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Personality disorder traits and antisocial behaviour in adolescents Larstone, Roseann Marie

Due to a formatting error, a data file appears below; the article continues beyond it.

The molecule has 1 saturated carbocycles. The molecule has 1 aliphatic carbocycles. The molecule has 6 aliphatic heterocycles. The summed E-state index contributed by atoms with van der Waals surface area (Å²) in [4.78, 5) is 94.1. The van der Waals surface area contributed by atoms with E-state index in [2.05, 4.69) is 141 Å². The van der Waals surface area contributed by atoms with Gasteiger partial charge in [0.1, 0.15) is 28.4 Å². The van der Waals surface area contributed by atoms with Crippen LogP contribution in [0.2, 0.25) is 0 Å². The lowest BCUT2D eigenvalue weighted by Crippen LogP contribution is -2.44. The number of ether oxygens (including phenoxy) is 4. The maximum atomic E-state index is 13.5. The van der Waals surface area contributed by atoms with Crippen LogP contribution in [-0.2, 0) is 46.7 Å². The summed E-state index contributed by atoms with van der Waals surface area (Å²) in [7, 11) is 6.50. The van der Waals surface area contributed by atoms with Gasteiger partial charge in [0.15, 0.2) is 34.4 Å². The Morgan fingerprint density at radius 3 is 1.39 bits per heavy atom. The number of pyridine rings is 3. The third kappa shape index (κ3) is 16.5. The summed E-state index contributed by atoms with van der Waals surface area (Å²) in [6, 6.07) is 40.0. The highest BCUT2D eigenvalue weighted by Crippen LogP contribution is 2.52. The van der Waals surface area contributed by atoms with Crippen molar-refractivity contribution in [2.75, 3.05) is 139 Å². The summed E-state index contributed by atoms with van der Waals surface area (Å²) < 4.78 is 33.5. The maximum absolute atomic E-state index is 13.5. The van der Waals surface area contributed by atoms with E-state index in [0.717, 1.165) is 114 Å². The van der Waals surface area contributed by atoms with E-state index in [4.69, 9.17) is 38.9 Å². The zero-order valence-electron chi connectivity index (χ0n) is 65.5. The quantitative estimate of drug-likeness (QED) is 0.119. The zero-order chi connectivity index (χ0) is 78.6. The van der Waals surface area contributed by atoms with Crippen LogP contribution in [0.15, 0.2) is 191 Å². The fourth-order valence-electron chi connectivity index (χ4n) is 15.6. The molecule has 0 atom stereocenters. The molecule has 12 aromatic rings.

In an effort to further understand the contribution of maladaptive personality characteristics to the expression of distinct forms of antisocial behaviour during adolescence, this study examined links between personality disorder traits, physical and social aggression, and nonaggressive antisocial behaviour over one year. A community sample of adolescents (n=182) completed self-reports of physical and social aggression and nonaggressive antisocial behaviour during the summer between the 10th and 11th grades. Participants’ parents (n=192) completed a measure assessing the adolescents’ personality disorder traits when the youths were 15 years of age in 2009, and their teachers (n=154) completed measures of the frequency of adolescents’ perpetration of physical and social aggression during the following academic year. Analyses, conducted separately for boys and girls, explored the links between broad personality disorder factors and facet-level traits as predictors of teacher- and self-rated physical and social aggression, and nonaggressive antisocial behaviour. Results of a series of multiple regression analyses revealed that disagreeableness emerged as a strong predictor of teacher-rated social aggression, self-rated physical aggression and nonaggressive antisocial behaviour in girls but not boys. Broad personality disorder traits did not predict self-rated social aggression. Findings from the facet level revealed that, in contrast with previous research, associations were not found between aspects of disagreeableness, emotional instability, compulsivity and nonaggressive antisocial behaviour in boys. Further, facets within the introversion factor strongly predicted self-rated physical and teacher-rated social aggression for girls only. Findings highlight the importance of examining both higher- and lower-order maladaptive personality traits and considering gender differences in trait expression, in understanding the perpetration of distinct forms of adolescent antisocial behaviour.

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